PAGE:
Jump to content
IGNORED

Vcr & hd tv


Recommended Posts

A friend wants to know if he hooked up his late model 90's VCR to the video in, audio in on the back of a HD TV that the TV will reproduce picture and sound properly? ??? Thanks.

HQ Player (#1) & Audrivana (#2) (wow! love the Apple w/music!!) .. these two software make my system "Amazing!", Purist USB- Benchmark DAC2 HGC (love it!), Purist Audio XLR , ATC SCM25A's (To Die For!) & Focal sub6 . Triode Power Cables with Uber Buss (Yes!) Also enjoy Audeze LCD3 w/"fat pipe cardas."

Link to comment

Probably, but he would need to check his television manual to be sure. Those could be other types of inputs I suppose.

 

-Paul

 

A friend wants to know if he hooked up his late model 90's VCR to the video in, audio in on the back of a HD TV that the TV will reproduce picture and sound properly? ??? Thanks.

Anyone who considers protocol unimportant has never dealt with a cat DAC.

Robert A. Heinlein

Link to comment

Paul is right...

Eloise

---

...in my opinion / experience...

While I agree "Everything may matter" working out what actually affects the sound is a trickier thing.

And I agree "Trust your ears" but equally don't allow them to fool you - trust them with a bit of skepticism.

keep your mind open... But mind your brain doesn't fall out.

Link to comment
What is a VCR?

The thing that anyone born after 1974 can't operate!

Eloise

---

...in my opinion / experience...

While I agree "Everything may matter" working out what actually affects the sound is a trickier thing.

And I agree "Trust your ears" but equally don't allow them to fool you - trust them with a bit of skepticism.

keep your mind open... But mind your brain doesn't fall out.

Link to comment

IIRC, 90's VCRs are incapable of recording any more than around 500 lines. SVHS recorders are better in that respect.

How many modern TVs output Composite video or SVHS these days ?

At the very least, you would need to have the TV output a standard resolution image using either composite video or SVHS, . which defeats the requirement of trying to record in HD for later playback. Your best bet would be a modern HDD equipped recorder with an inbuilt HD tuner. (or 2 separate HD tuners)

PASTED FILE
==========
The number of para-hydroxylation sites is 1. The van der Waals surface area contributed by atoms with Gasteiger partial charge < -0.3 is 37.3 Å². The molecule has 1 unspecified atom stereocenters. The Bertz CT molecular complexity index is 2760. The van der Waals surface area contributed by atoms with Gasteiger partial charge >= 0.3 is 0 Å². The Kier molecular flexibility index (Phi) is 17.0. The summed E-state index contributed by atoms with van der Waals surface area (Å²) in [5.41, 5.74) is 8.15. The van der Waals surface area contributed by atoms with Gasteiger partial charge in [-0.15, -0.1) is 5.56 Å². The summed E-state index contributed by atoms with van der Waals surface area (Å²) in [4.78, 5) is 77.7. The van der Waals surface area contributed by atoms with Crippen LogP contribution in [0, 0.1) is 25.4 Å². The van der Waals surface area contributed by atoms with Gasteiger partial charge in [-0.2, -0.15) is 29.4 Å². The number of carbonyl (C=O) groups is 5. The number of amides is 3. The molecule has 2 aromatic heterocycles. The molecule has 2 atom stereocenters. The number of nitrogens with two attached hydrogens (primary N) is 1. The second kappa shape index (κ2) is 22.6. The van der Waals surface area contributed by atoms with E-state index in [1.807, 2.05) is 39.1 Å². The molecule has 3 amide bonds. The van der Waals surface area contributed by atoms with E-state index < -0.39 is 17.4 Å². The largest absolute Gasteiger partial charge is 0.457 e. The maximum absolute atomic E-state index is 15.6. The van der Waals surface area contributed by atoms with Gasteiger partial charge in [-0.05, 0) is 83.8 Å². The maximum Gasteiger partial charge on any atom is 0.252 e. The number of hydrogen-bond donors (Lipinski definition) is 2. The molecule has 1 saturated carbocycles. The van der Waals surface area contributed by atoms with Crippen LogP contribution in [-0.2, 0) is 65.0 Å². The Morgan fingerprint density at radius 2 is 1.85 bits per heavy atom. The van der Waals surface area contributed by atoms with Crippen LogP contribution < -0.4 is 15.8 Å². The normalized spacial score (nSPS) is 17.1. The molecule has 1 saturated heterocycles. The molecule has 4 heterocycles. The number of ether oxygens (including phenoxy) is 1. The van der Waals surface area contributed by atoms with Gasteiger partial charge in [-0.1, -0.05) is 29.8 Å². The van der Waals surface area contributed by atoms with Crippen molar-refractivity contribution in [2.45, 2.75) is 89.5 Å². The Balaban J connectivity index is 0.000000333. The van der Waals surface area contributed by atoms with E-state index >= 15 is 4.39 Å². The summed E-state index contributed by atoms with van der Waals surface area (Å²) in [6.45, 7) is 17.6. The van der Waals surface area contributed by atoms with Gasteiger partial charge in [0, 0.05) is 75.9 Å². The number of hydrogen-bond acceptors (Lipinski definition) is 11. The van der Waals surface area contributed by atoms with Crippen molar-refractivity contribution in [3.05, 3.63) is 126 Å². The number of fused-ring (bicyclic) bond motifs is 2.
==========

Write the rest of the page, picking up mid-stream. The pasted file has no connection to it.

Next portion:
How a Digital Audio file sounds, or a Digital Video file looks, is governed to a large extent by the Power Supply area. All that Identical Checksums gives is the possibility of REGENERATING the file to close to that of the original file.

PROFILE UPDATED 13-11-2020

Link to comment

If I understand the question, you are asking about playback, not recording. If so, you should be fine. I have an older VCR connected to our TV using a three-way RCA cable where yellow is video and red/white are the right/left audio channels. Works just fine for playback.

Sometimes it's like someone took a knife, baby
Edgy and dull and cut a six inch valley
Through the middle of my skull

Link to comment
If I understand the question, you are asking about playback, not recording. If so, you should be fine. I have an older VCR connected to our TV using a three-way RCA cable where yellow is video and red/white are the right/left audio channels. Works just fine for playback.

 

Are you watching SDTV, or HDTV ?

That would seem rather pointless for simply watching HDTV. If your TV has audio out, then if you don't wish to record, you would connect this audio output directly to a preamp or amplifier. Depending on the TV, the audio may not then be in complete sync with the video, as can be seen from watching people speak.

Many VCRs need to sync to the video stream to record audio properly.Several SVHS models that I know of definitely do. In any case, most VCRs are limited to around 250 lines resolution, unlike SVHS recorders which can do better than 400 lines.

 

How a Digital Audio file sounds, or a Digital Video file looks, is governed to a large extent by the Power Supply area. All that Identical Checksums gives is the possibility of REGENERATING the file to close to that of the original file.

PROFILE UPDATED 13-11-2020

Link to comment
Are you watching SDTV, or HDTV ?